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Structure, Mechanical and Tribological Properties of Hydrogen-free Amorphous Carbon Films Deposited by Dual-Frequency Mode Pulsed-DC Magnetron Sputtering

Liu, Chang (2017) Structure, Mechanical and Tribological Properties of Hydrogen-free Amorphous Carbon Films Deposited by Dual-Frequency Mode Pulsed-DC Magnetron Sputtering. PhD thesis, University of Sheffield.

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Structure, Mechanical and Tribological Properties of Hydrogen-free Amorphous Carbon Films Deposited by Dual-Frequency Mode Pulsed-DC Magnetron Sputtering.docx
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Abstract

Amorphous carbon (hydrogenated and hydrogen-free) films have attracted much attention during the past few decades due to their unique properties such as high hardness, low coefficient of friction (CoF) and low wear rate. Compared with the hydrogenated amorphous carbon films, hydrogen-free amorphous carbon (a-C) films, with higher hardness, are believed to have better tribological properties especially in humid environments. Different deposition parameters (or techniques) will strongly affect the microstructure of the a-C films and thus influence their mechanical and tribological properties. For magnetron sputtering, pulsing both the sputtering target and the substrate at significant different frequencies (dual frequency DC-pulsed magnetron sputtering) provides more advantages and flexibility of controlling the film microstructure. Therefore, the aim of this PhD thesis is to investigate the effect of substrate bias parameters (i.e. voltage and duty cycle) and silicon doping concentration (to increase the deposition rate and reduce the internal stress) on the mechanical and tribological properties obtained in non-hydrogenated a-C films by such deposition techniques. Four a-C films were deposited at different substrate negative bias voltages (50 V - 170 V), which have a predominantly sp2 bonded structure. Film hardness, reduced elastic modulus and internal stress of the a-C films all initially increased with increasing bias voltage to a maximum at 130 V and then decreased when the voltage was increased further. The average CoF when sliding against an SAE 52100 steel counterface is around 0.3 in humid environments. The specific wear rate did not change in an obvious way with the voltage (from 50 V to 130 V), but increased when the voltage was at 170 V. A further four a-C films were deposited at different substrate bias duty cycles (10% to 40%), which also show a predominantly sp2 bonded structure. Film hardness and reduced elastic modulus follow similar trends to the a-C films deposited at different bias voltages (i.e. first increasing and then decreasing beyond a certain threshold). The film compressive internal stress continuously increases with the substrate bias duty cycle. The average CoF under similar test conditions as those for a-C films deposited by different bias voltages is around 0.2-0.3. The a-C film deposited at 30% duty cycle shows the lowest wear rate and the 40% one shows the highest. The effect on the wear rate of the substrate bias duty cycle appears more pronounced than that of bias voltage. Doping with silicon in a-C film (18.2 at.%, 28.8 at.% and 41.5 at. %) led to an increase of the deposition rate, compared to the ‘pure’ a-C films. Doping with smaller silicon concentration (<20 at. %), although reducing hardness, will also reduce the compressive internal stress. However, a higher silicon concentration appears to increase the internal stress. a-C film (or a-C/a-C:Si film system) deposited by dual-frequency mode DC magnetron sputtering with excellent mechanical and tribological performance is a good candidate for the real tribological applications, especially on the stainless steel substrate.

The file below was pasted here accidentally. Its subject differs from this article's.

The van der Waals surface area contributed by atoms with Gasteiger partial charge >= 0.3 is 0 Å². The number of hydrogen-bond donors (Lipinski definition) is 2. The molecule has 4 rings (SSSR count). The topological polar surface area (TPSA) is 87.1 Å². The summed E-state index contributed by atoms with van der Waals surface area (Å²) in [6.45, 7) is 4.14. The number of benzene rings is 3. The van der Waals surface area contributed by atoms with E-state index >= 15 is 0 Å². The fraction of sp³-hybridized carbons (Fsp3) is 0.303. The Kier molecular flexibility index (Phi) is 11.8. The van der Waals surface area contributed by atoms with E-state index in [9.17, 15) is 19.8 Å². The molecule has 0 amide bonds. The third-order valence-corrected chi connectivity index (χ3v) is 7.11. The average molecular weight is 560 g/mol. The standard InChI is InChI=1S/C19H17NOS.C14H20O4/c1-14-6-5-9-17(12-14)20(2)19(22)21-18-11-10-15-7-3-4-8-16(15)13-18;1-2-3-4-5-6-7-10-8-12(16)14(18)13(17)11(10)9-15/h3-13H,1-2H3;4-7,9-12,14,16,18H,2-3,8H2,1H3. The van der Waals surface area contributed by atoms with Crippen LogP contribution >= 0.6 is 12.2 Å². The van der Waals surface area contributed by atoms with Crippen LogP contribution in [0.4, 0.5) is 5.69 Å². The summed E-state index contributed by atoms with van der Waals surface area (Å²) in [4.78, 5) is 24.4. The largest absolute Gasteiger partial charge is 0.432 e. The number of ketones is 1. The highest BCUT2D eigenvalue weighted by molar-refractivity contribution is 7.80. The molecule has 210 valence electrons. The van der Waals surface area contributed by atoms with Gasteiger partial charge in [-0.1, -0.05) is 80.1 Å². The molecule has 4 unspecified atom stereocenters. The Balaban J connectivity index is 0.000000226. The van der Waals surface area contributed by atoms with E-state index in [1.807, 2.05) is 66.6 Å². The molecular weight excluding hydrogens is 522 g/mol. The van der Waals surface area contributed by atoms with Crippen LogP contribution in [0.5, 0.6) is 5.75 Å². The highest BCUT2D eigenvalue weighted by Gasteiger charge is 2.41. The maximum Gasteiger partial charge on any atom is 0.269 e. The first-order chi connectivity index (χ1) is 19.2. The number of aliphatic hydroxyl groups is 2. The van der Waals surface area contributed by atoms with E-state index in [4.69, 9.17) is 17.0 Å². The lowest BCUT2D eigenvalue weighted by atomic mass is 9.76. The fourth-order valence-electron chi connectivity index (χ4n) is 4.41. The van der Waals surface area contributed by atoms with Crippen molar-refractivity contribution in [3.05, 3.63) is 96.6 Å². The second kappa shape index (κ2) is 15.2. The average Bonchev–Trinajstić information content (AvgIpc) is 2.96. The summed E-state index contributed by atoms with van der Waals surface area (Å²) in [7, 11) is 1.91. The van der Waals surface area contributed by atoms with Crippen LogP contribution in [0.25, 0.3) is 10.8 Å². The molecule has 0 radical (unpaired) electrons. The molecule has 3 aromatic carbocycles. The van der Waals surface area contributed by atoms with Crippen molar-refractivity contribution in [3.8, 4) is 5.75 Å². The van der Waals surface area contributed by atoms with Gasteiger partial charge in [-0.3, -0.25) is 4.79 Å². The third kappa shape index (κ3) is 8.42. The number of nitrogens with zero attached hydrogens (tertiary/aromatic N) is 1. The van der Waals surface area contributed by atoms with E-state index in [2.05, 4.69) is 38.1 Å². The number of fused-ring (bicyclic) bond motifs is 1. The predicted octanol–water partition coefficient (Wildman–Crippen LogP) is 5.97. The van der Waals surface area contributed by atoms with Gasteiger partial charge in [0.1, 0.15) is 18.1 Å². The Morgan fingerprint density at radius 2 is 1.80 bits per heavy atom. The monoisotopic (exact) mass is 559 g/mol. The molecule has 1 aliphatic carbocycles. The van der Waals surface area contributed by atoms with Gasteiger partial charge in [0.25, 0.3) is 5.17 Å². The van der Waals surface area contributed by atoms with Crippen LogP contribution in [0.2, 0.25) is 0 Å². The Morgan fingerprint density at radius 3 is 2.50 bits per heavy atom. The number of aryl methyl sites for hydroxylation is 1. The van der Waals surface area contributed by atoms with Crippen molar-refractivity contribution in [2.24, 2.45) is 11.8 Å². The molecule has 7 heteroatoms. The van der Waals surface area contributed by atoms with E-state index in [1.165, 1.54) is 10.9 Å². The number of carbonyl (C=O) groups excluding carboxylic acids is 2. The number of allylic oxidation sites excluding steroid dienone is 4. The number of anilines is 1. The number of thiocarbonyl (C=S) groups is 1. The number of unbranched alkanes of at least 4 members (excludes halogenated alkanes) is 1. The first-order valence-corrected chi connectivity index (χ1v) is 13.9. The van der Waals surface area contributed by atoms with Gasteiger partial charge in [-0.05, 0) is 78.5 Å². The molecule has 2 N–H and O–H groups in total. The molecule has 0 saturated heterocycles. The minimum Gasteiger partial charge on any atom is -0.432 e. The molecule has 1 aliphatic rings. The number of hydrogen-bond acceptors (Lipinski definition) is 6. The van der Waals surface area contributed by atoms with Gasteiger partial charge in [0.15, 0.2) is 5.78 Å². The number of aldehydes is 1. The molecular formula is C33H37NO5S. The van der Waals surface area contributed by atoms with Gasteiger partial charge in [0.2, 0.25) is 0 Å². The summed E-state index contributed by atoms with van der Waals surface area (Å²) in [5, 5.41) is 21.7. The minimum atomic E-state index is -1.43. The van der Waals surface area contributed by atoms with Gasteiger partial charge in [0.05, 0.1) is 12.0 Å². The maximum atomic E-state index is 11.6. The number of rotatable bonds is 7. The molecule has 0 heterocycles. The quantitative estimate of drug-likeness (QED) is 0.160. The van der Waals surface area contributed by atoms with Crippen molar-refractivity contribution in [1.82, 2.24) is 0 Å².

Item Type: Thesis (PhD)
Keywords: a-C films, tribology, PVD
Academic Units: The University of Sheffield > Faculty of Engineering (Sheffield)
The University of Sheffield > Faculty of Engineering (Sheffield) > Materials Science and Engineering (Sheffield)
Identification Number/EthosID: uk.bl.ethos.722765
Depositing User: Mr Chang Liu
Date Deposited: 08 Sep 2017 14:01
Last Modified: 12 Oct 2018 09:44
URI: http://etheses.whiterose.ac.uk/id/eprint/17921

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